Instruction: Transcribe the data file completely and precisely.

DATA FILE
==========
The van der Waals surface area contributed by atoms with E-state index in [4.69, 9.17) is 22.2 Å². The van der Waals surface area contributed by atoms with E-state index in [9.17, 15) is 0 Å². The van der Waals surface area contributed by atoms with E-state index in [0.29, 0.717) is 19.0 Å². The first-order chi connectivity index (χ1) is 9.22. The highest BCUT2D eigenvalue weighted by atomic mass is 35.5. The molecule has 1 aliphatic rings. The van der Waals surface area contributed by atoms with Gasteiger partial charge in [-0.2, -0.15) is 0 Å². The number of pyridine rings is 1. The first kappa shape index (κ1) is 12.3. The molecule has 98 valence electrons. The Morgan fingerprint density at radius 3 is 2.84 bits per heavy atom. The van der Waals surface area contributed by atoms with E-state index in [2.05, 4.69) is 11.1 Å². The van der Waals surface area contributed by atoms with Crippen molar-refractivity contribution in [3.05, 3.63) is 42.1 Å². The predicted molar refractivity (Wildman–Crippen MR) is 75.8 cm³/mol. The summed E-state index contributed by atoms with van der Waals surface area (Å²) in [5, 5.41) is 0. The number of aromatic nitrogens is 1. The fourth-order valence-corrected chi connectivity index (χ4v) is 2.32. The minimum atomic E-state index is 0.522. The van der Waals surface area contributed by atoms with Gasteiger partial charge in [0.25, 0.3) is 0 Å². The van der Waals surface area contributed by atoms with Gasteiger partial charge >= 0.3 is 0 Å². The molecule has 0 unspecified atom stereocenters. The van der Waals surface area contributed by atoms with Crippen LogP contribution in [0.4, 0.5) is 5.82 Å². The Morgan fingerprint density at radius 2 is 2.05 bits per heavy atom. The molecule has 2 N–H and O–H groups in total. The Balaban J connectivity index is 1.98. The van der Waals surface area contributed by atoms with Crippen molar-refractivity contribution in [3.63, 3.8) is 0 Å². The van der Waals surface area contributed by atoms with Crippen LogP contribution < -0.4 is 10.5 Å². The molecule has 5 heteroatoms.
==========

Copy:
The van der Waals surface area contributed by atoms with E-state index in [4.69, 9.17) is 22.2 Å². The van der Waals surface area contributed by atoms with E-state index in [9.17, 15) is 0 Å². The van der Waals surface area contributed by atoms with E-state index in [0.29, 0.717) is 19.0 Å². The first-order chi connectivity index (χ1) is 9.22. The highest BCUT2D eigenvalue weighted by atomic mass is 35.5. The molecule has 1 aliphatic rings. The van der Waals surface area contributed by atoms with Gasteiger partial charge in [-0.2, -0.15) is 0 Å². The number of pyridine rings is 1. The first kappa shape index (κ1) is 12.3. The molecule has 98 valence electrons. The Morgan fingerprint density at radius 3 is 2.84 bits per heavy atom. The van der Waals surface area contributed by atoms with E-state index in [2.05, 4.69) is 11.1 Å². The van der Waals surface area contributed by atoms with Crippen molar-refractivity contribution in [3.05, 3.63) is 42.1 Å². The predicted molar refractivity (Wildman–Crippen MR) is 75.8 cm³/mol. The summed E-state index contributed by atoms with van der Waals surface area (Å²) in [5, 5.41) is 0. The number of aromatic nitrogens is 1. The fourth-order valence-corrected chi connectivity index (χ4v) is 2.32. The minimum atomic E-state index is 0.522. The van der Waals surface area contributed by atoms with Gasteiger partial charge in [0.25, 0.3) is 0 Å². The van der Waals surface area contributed by atoms with Gasteiger partial charge >= 0.3 is 0 Å². The molecule has 0 unspecified atom stereocenters. The van der Waals surface area contributed by atoms with Crippen LogP contribution in [0.4, 0.5) is 5.82 Å². The Morgan fingerprint density at radius 2 is 2.05 bits per heavy atom. The molecule has 2 N–H and O–H groups in total. The Balaban J connectivity index is 1.98. The van der Waals surface area contributed by atoms with Crippen molar-refractivity contribution in [3.63, 3.8) is 0 Å². The van der Waals surface area contributed by atoms with Crippen LogP contribution < -0.4 is 10.5 Å². The molecule has 5 heteroatoms.